Nigel, thanks for all the help today. Starting to get tired. Just got dark here .. (which means it probably just got light there).

I will review (study) your other posts tomorrow. Feel like I learned a lot today.

You rock! (I gave you + karma points.)
 
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Re: Apache file-extention mojo
Reply #28 - Apr 22nd, 2008 at 7:12pm
 
Rad wrote on Apr 21st, 2008 at 10:03pm:
Nigel, thanks for all the help today. Starting to get tired. Just got dark here .. (which means it probably just got light there).

Now that we're past the equinox (daylight savings gone here, in place for you) it's actually only 5 hours different from NZST to PDT. It's 7 hours pre-equinox (southern summer) when we're in NZDT and you're in PST. So, you wrote that at 3pm my time - been in the office 28 hours straight at that point, gotta love the final stretch before a release.

Quote:
You rock! (I gave you + karma points.)

Karma evidently didn't agree. Because I was so tired heading home last night around 8pm I forgot one of the speed traps I know to avoid and got nailed with a speeding fine. Perfect finale to what was already a pretty lousy day.

Aaaaaaaanyway, lemme know when you're ready for the next phase.

What I'd suggest the ideal approach going forward is, is that you use a script to effectively provide a mirror world for your existing site. That can give you a better way of doing what mod_proxy_html does, much simpler - effectively you can have two sites in parallel (and you could in fact do this with subdomains) where one has a DocumentRoot with the custom .htaccess that refers to a script that actually grabs the source documents from the other site's DocumentRoot, and not only presents them to the world using a custom URL (where documents are .rad) but can rewrite a few of the inter-document links.

That gives the benefit of having your actual physical site structure stay as-is, perfectly normal, with HTML in .html files and normal inter-document URLs that all the standard web tools - link checkers, structure validators, etc. - are happy with, and you have a script that transforms the documents as they pass through to make the alternate view of things more seamless.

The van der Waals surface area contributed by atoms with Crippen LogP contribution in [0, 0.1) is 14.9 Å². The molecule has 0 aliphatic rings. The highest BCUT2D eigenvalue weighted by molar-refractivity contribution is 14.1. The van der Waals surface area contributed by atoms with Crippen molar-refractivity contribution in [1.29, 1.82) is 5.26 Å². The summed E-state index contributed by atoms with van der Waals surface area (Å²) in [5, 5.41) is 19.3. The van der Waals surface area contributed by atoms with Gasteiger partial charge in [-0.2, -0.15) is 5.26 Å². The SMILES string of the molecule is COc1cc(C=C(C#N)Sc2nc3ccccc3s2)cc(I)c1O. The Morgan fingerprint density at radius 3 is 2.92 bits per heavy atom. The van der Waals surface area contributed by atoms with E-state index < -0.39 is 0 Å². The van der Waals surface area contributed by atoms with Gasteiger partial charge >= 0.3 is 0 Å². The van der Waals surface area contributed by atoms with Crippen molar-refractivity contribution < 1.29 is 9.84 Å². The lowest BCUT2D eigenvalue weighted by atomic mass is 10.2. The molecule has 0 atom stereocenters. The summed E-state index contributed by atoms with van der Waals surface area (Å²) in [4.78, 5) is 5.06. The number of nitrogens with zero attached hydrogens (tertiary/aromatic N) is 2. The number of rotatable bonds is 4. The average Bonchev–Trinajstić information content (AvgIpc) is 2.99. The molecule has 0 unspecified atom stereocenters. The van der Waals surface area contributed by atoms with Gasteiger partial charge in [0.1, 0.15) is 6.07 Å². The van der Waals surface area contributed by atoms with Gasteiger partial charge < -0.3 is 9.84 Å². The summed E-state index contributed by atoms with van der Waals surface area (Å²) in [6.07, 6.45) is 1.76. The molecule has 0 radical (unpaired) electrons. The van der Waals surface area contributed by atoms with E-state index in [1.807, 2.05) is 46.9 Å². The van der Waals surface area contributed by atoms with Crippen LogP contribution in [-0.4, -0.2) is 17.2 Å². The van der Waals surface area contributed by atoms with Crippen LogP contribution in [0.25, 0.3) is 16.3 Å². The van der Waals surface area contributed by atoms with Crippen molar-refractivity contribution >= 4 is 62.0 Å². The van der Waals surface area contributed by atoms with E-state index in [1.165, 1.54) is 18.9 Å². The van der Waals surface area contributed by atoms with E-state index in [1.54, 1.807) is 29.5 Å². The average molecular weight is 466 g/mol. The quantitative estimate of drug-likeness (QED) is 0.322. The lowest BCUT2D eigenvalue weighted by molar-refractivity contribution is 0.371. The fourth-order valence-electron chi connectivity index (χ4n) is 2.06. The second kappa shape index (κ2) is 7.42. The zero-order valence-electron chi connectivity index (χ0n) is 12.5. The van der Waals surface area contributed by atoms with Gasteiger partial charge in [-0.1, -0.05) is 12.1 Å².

The point of using a script rather than something like mod_proxy_html (which as I said is unlikely to be available to you anyway - reverse proxying is NOT something you want to mess with) is that the latter is complex, and opaque, and designed for dealing with nasty legacy websites. By building it yourself you might miss some of the exotic corner cases, but the result is probably more useful to you and you'll understand it better.
 
 
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Re: Apache file-extention mojo
Reply #29 - Apr 22nd, 2008 at 9:00pm
 
Quote:
it's actually only 5 hours different from NZST to PDT

Seems hard to believe. I'll have to analyze closer on the big, 12-foot tall globe at the bank next time I stop by.

Quote:
been in the office 28 hours straight  

Actually, I'm not surprised, cuz I know you're a true professional. They're lucky to have you.

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got nailed with a speeding fine

That totally suks. I *hate* speeding tiks. Such a waste of money. Do you have these new cameras at busy traffic lights there .. that take your picture? They set the yellow-light shorter in order to increase revenue.

Quote:
lemme know when you're ready for the next phase

Thanks. I appreciate your help more than I can say. I get the Bug tomorrow AM, and this is my weekend, so I'll be playing dad 'til Sunday PM.

Quote:
What I'd suggest the ideal approach going forward  

When Nigel shares his version of "ideal" I'm listening. I think Magoo mentioned something similar to this when we were discussing the possibily of running a mirror server down-under (to lower response times for those on the other side of the world).

Quote:
a better way of doing what mod_proxy_html does, much simpler  

Hmmm. My eyebrows are raised.

Quote:
but can rewrite a few of the inter-document links

Didn't know that could be done .. altho I should realize there's probably very little that CAN'T be done .. if one knows the necessary mojo (like you).

Quote:
is that you use a script to effectively provide a mirror world for your existing site

I would obviouskly need help with this.

As a side note, from reading some of your previous posts in this thread, one thing that stuck out in my mind was that I DIDN'T want to do anything that increased response time, as I feel a fast-loading page is important. For example, there was one option you spelled out where it would take *two* round-trips for a reader to get a page. That didn't sound appealing to me.